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Mr. Love: To ask the Secretary of State for Trade and Industry what financial targets are to be set for community finance initiatives funded from the Phoenix Fund by the Small Business Service; and if he will make a statement. 
Ms Hewitt: CFIs can take a variety of forms, in a legal and operational structure as well as operation of different lending models. Combined with the fact that the CFI sector within the UK is still developing and a number are still in their formative stages, the imposition of operational financial targets as part of the Phoenix Fund support is not deemed to be appropriate at this time. All supported CFIs are being actively encouraged to work towards operational sustainability and this was considered as part of the application assessment process.
The Small Business Service and HM Treasury are currently working with relevant private sector organisations towards formation of a high quality, professional and adequately resourced Trade Association for the community development finance sector. It is
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envisaged that any Trade Association will, once operational, formulate performance indicators to assist members with comparison of their performance to "best practice" and similar organisations. CFIs supported through the Phoenix Fund will be encouraged to seek membership of any such Trade Association.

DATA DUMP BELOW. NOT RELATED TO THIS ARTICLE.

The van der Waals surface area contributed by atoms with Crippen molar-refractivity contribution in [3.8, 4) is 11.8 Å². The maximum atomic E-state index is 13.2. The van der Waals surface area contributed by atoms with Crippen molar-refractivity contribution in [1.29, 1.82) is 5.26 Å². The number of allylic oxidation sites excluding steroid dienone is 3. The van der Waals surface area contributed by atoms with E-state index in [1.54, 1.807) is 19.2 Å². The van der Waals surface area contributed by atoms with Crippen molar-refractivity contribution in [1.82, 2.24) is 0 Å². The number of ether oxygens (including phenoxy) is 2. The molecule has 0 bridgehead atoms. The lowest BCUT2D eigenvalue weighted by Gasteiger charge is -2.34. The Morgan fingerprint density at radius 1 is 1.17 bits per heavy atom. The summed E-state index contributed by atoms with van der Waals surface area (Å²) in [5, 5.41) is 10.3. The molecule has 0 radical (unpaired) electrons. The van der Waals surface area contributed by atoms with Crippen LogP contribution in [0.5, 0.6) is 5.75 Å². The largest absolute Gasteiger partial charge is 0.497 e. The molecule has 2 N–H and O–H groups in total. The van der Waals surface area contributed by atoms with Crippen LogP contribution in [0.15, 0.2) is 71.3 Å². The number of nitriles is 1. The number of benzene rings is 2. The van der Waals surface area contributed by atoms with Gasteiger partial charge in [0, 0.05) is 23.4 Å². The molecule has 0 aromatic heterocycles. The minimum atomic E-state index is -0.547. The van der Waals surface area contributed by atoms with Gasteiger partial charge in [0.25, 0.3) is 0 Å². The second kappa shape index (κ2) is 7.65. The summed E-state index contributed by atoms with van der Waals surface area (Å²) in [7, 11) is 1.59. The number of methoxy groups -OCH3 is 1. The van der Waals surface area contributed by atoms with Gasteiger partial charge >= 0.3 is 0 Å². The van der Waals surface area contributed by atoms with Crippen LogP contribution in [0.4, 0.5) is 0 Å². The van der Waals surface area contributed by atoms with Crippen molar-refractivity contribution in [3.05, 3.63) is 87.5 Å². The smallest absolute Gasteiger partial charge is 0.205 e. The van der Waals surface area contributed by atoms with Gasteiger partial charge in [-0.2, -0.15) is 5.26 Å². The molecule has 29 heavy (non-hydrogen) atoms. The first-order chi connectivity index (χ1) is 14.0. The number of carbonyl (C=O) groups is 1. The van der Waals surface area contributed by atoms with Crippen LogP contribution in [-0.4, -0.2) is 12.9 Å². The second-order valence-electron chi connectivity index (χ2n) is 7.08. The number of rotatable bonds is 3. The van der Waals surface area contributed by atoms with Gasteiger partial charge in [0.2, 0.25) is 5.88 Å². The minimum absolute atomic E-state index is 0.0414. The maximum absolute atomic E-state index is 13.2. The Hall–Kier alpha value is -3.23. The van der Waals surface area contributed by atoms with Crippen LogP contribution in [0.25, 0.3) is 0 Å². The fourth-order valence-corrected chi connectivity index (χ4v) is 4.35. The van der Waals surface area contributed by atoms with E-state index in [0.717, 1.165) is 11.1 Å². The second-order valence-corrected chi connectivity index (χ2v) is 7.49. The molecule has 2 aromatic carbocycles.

The purpose of the CFI elements of the Phoenix Fund is to encourage entrepreneurship within disadvantaged groups and communities, through stimulating the growth and development of the CFI sector in the UK. CFIs supported through this programme are required to provide quarterly reports in a format prescribed by the Small Business Service, in order to monitor the impact on the disadvantaged target group or community of each CFI.
Mr. Love: To ask the Secretary of State for Trade and Industry what criteria are used to evaluate bids from community finance initiatives for Challenge Fund support from the Phoenix Fund; and if he will make a statement. 
Ms Hewitt: CFI support from the Phoenix Fund is allocated on a competitive challenge basis. The assessment process has two elements being, (i) review by SBS against key criteria stated in the bidding guidance, (ii) an independent assessment panel to advise the SBS Chief Executive on the final award of Phoenix Fund support. In reviewing the bids the panel was concerned with the soundness of each proposal, its impact on entrepreneurship in areas of disadvantage, impact on the growth of the CFI sector in the UK and development of appropriate models and good practice.